LA Tech Updates: Disney Earnings Include Big Mulan News; Microsoft Backs Irvine Chipmaker

Leslie Ignacio

Leslie Ignacio is dot.LA's editorial intern. She is a recent California State University, Northridge graduate and previously worked for El Nuevo Sol, Telemundo and NBC and was named a Chips Quinn Scholar in 2019. As a bilingual journalist, she focuses on covering diversity in news. She's a Los Angeles native who enjoys trips to Disneyland in her free time.

LA Tech Updates: Disney Earnings Include Big Mulan News; Microsoft Backs Irvine Chipmaker

Here are the latest updates on news affecting Los Angeles' startup and tech communities. Sign up for our newsletter and follow dot.LA on Twitter for more.

Today:

  • Disney Plus Surpasses 60 Million Subscribers
  • Rocket Lab Boosts Payload Capacity
  • Microsoft Backs Maker of Voice-Activated Chip, Syntiant, in $35M Round

          Disney Plus Surpasses 60 Million Subscribers

          black smartphonePhoto by Kon Karampelas on Unsplash

          Disney's earnings report Tuesday quantified the damage wrought by COVID-19 in the company's third quarter — which was entirely enveloped by the pandemic.

          Each of Disney's four business segments suffered losses except for its direct-to-consumer and international operations, which includes the company's streaming app, Disney Plus.

          The company also released new details about its release plans for the blockbuster live-action film, Mulan.

          First, the revenue figures by segment, compared to 2019's corresponding quarter:

          • Media Networks fell 2% to $6.6 billion
          • Parks, Experiences and Products tumbled 85% to $2 billion
          • Studio Entertainment dropped 55% to $1.7 billion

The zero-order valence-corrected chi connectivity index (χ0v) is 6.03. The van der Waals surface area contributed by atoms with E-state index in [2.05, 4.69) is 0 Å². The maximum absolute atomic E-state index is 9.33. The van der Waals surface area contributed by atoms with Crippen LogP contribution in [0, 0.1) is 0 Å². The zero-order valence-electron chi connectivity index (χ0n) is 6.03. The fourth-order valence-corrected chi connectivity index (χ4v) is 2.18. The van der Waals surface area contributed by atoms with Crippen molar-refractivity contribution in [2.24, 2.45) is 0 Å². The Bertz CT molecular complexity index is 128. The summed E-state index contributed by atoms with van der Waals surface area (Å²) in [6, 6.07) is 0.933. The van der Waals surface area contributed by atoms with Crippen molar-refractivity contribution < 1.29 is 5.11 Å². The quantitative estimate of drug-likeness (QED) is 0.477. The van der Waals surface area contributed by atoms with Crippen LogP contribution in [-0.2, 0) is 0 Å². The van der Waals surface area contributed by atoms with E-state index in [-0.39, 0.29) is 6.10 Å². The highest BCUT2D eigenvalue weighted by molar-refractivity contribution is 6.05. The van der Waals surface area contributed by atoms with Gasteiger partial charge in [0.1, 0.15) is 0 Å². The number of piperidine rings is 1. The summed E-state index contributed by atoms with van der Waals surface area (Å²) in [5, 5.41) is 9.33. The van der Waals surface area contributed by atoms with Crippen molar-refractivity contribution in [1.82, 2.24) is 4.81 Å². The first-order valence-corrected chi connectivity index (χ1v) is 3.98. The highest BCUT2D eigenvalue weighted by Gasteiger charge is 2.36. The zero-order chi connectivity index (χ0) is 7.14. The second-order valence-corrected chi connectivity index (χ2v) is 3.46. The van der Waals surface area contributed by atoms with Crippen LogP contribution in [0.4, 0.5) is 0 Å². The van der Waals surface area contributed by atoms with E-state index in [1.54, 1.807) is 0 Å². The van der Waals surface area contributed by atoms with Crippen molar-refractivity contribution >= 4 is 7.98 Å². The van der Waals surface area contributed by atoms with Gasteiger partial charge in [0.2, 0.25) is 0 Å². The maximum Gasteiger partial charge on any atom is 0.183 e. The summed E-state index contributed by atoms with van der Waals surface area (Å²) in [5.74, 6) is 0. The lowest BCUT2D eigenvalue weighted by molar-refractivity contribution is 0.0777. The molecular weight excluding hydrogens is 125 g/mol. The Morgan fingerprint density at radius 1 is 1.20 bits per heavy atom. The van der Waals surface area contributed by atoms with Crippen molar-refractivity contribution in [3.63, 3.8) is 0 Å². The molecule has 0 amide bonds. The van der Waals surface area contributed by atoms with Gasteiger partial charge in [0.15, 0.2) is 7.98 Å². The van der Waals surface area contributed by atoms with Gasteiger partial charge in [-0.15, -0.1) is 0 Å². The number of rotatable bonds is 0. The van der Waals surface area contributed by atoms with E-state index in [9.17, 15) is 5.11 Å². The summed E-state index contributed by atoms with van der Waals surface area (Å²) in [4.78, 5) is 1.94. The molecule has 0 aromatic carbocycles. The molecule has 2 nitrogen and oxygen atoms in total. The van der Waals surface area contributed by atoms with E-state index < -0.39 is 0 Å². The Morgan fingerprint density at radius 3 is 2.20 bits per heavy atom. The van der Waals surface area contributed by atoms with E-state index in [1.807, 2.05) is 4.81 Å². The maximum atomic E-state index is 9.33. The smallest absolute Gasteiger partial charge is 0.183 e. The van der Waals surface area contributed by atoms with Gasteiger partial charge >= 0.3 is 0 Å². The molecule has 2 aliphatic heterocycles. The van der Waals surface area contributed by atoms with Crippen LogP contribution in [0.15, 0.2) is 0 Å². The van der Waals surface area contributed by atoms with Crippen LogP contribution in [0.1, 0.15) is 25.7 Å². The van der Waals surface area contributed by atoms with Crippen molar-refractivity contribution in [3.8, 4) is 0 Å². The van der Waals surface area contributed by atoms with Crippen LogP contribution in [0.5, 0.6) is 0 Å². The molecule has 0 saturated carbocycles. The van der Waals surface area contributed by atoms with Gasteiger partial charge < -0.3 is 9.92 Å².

• Direct-to-Consumer and International climbed 2% to $4 billion

          Disney Plus now has over 60 million subscribers, the company reported, a milestone Disney had previously announced it hoped to surpass by 2024. Add in ESPN+ and Hulu, and the company's total subscriber count now tops 100 million. Disney chief executive Bob Chapek said these numbers give the company confidence to "pursue even more innovative and bold initiatives as we grow our business."

          The day's headline-grabber: Disney will release Mulan on Disney Plus in most markets where the service is available, including the U.S., rather than premiere it on the big screen. That's a big shock to the movie industry, where the theatrical release window usually gives movie theaters an exclusive several-months period to show films before they reach home viewers. Mulan, which was originally meant to hit theaters in March, is perhaps the highest-profile and biggest-budget film to be released direct-to-consumer. It will be available on September 4th for a price of $29.99.

          Chapek called the decision a "one-off event" rather than a new way of doing business. It was the first call of Chapek's without his predecessor Bob Iger on the line.

          Rocket Lab Improves Payload Capacity

          Rocket Lab increased the payload capacity for its Electron launch vehicle to 600 pounds, far above the 225 kg it could support when the Electron launch vehicle first appeared in 2017.

          "When we created Electron, we set out to develop a launch vehicle that small satellite operators would turn to when they needed a dedicated ride to a unique orbit on their schedule," founder and CEO Peter Beck said in a statement.